The General Secretary of Vietnam’s Communist Party, Nguyen Phu Trong, will be the only candidate for the post at a party congress, state media report.
It means his main rival – reformist PM Nguyen Tan Dung – has little chance of taking the leadership role, they say.
But complicated voting procedures mean another candidate could still be named before the congress ends on Wednesday.
Conservatives, led by Mr Trong, are concerned that Vietnam is abandoning its socialist past under Mr Dung.
During his 10 years in office Mr Dung has driven the reforms which have seen Vietnam grow quickly as it has been integrated into the global trading economy, reports the BBC’s Jonathan Head from the Vietnamese capital Hanoi.
However, he adds, the speed of the reforms and rising corruption have been criticised by the conservative camp.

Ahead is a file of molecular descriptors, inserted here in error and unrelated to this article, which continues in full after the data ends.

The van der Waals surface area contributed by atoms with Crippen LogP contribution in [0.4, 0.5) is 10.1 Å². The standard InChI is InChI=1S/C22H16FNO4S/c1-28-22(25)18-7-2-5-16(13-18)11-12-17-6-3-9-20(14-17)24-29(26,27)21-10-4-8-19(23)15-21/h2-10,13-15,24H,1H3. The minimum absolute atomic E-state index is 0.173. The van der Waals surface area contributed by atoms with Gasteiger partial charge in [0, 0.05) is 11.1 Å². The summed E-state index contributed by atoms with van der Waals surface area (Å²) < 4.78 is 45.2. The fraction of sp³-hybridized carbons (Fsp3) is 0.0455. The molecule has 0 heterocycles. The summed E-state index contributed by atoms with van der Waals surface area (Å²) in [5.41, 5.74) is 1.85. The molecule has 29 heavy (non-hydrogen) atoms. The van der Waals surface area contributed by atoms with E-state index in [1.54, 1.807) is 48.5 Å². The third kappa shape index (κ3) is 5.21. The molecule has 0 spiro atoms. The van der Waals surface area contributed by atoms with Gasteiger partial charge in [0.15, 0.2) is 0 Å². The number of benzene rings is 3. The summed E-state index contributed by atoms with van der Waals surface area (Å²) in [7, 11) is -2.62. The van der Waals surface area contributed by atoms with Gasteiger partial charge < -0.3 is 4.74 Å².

The Communist Party congress – which is held every five year in the one-party state – is meeting in Hanoi.
Behind closed doors, the 1,510 members will nominate the party’s general secretary and the next president and prime minister.
Mr Dung is seen as modern, and friendly towards the US. He has also gained popularity domestically with strong anti-China rhetoric when it comes to disputed territory in the South China Sea.
Mr Trong is seen to be more friendly towards China – Vietnam’s largest trading partner.
How new leaders will be chosen:
- Delegates will elect a new central committee
- On one of the last days of the congress, the new central committee will meet to select a 16-member politburo from among its ranks
- From within the politburo a general secretary, prime minister and president will be nominated
- The general secretary will need approval from congress
- The prime minister and president will be approved by the national assembly in about six months time – however this is normally just a rubber stamp